• Lost two tents to storms
  • Acquired the Nutshell, the teardrop trailer that’s our current home on the road
  • Visited three emergency rooms for diverticulitis, a leg infection, and a crushed finger
  • Returned to Texas for what was feared to be a heart problem and got a clean bill of health
  • Dealt with extreme weather conditions from oppressive heat to freezing cold to floods, thunder, lightning, hail, tornadoes, and hurricane-force winds
  • Had memorable encounters with deer, squirrel, rabbits, ducks, a bobcat, owls, hair-stealing birds, lizards, snakes, armadillo, and an East Texas toad
  • Been mistaken for Santa Claus and a biker named Danny Hoffler
  • Witnessed an untold number of people helping out their fellow man

(Our second tent  in the process of being damaged, December 2015)

Frank had his little escapade as well. While I was in a hospital having a test, he decided he was going to go looking for me and did his best MacGyver impersonation to escape his kennel. He somehow unlocked his crate, climbed a chair and a couple of boxes, pushed out a piece of plywood next to a window air conditioning unit, and escaped through a hole in a fence that none of the other dogs would normally be able to get to. Nearly two days later, he and I were reunited when he miraculously stepped out of some scrub brush and sat down on the side of the road like he was waiting for a bus … just as I happened to be driving down that road, heading back to camp after giving up searching for him that day. Oh yeah, over 12 miles away from the kennel … in the opposite direction from our camp site.  That was just one of the more memorable experiences over the past two years. But that’s not the only miracle we were blessed with.

Along the way, I was also able to shed a lifetime of depression and anxiety. It took a whole lot of writing therapy, prayer, meditation, encouragement and support from friends … and a little sign that stayed on my dashboard for about six months that read simply, “It’s all worked out before. Trust it to work out again.”  I’ve written about a good portion of the process involved in my healing.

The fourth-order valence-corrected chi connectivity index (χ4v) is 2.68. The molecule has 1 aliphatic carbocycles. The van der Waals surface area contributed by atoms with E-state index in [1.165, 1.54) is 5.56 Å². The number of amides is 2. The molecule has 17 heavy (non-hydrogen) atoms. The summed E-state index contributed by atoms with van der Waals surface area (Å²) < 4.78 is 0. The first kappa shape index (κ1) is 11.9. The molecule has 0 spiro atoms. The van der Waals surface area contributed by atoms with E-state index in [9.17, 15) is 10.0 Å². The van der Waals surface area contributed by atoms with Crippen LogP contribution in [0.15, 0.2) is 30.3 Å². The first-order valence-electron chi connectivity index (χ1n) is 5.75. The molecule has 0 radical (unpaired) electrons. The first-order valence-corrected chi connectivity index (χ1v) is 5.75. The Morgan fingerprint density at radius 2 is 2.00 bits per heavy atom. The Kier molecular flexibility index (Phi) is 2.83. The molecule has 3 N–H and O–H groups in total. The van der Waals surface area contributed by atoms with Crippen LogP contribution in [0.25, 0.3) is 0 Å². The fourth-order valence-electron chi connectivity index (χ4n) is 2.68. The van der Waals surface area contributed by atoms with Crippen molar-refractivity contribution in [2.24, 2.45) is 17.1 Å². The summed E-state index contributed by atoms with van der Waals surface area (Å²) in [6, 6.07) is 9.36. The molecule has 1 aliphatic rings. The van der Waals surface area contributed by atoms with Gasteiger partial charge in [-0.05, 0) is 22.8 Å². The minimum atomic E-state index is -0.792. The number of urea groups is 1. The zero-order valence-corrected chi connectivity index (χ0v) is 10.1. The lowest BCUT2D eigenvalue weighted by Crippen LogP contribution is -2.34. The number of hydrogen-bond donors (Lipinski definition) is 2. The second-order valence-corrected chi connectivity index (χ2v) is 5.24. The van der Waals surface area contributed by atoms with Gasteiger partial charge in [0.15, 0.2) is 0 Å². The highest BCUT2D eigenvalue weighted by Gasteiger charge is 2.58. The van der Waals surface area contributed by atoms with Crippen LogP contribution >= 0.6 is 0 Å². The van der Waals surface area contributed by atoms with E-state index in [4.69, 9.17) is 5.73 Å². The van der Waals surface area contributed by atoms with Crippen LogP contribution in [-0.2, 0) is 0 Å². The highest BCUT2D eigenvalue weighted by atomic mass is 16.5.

Through the blog, we’ve shared each of these experiences with you all, pretty much in real time as they were happening.

We’ve also included a bit of travelog; campground reviews;  and stories about some of the people we’ve encountered, ranging from funny to poignant to downright spiritual! And I’ve appreciated your forbearance as I’ve reflected on a few current events while trying to put them into the perspective of our travels.


You’re spending  too much time on my laptop, Frank!

Frank’s been a big part of this, too. If you’ve been here from the beginning, then you’re familiar with our daily fights over sleeping accommodations. You know about his penchant for picnic tables, his love for Blood Sweat and Tears and his hatred of emergency sirens (funny how he expresses both love and hate the same way: howling). And you’ve seen the degree of sneakiness he can muster when it comes to grabbing $7 chicken breasts off the camp table when I’m not looking. You even know his picks in the last three NCAA basketball tourneys.

This Vagabond Journey would not be even remotely enjoyable if Frank hadn’t come along for the ride. It wouldn’t have been possible without the loving support of dear friends all along the way, too. And it wouldn’t be anywhere near as fulfilling if it wasn’t for the folks that have been reading along on the blog and sharing their comments with us. I’m so very grateful that we have touched some of your lives in a meaningful way.

It’s nowhere near done, by the way. The road trip, I mean. Any thought of driving off a cliff at Big Sur has long since gone. We haven’t even seen half the country yet! Hell, even after we finish up our planned travels along the west coast next year, there’s still the northern Rockies, the Plains states, and the Great Lakes region that we haven’t come anywhere near. So I hope you continue to follow along on the continuing Adventures of Frank and Jeff.

cool franks

Keep on Smilin’


As mentioned in our last post, Frank and I are staying at Timothy Lake North Campground, right next to the Delaware Water Gap, on the Pennsylvania side. We’ve been here about a week and a half now, and have another week to go before we continue to head north.

It was a little bit crazy over Memorial Day weekend, with a lot of rowdy neighbors. To be honest, I’m proud of myself that I was able to refrain from approaching a couple of them about some of their late night partying. But I was able to let it go.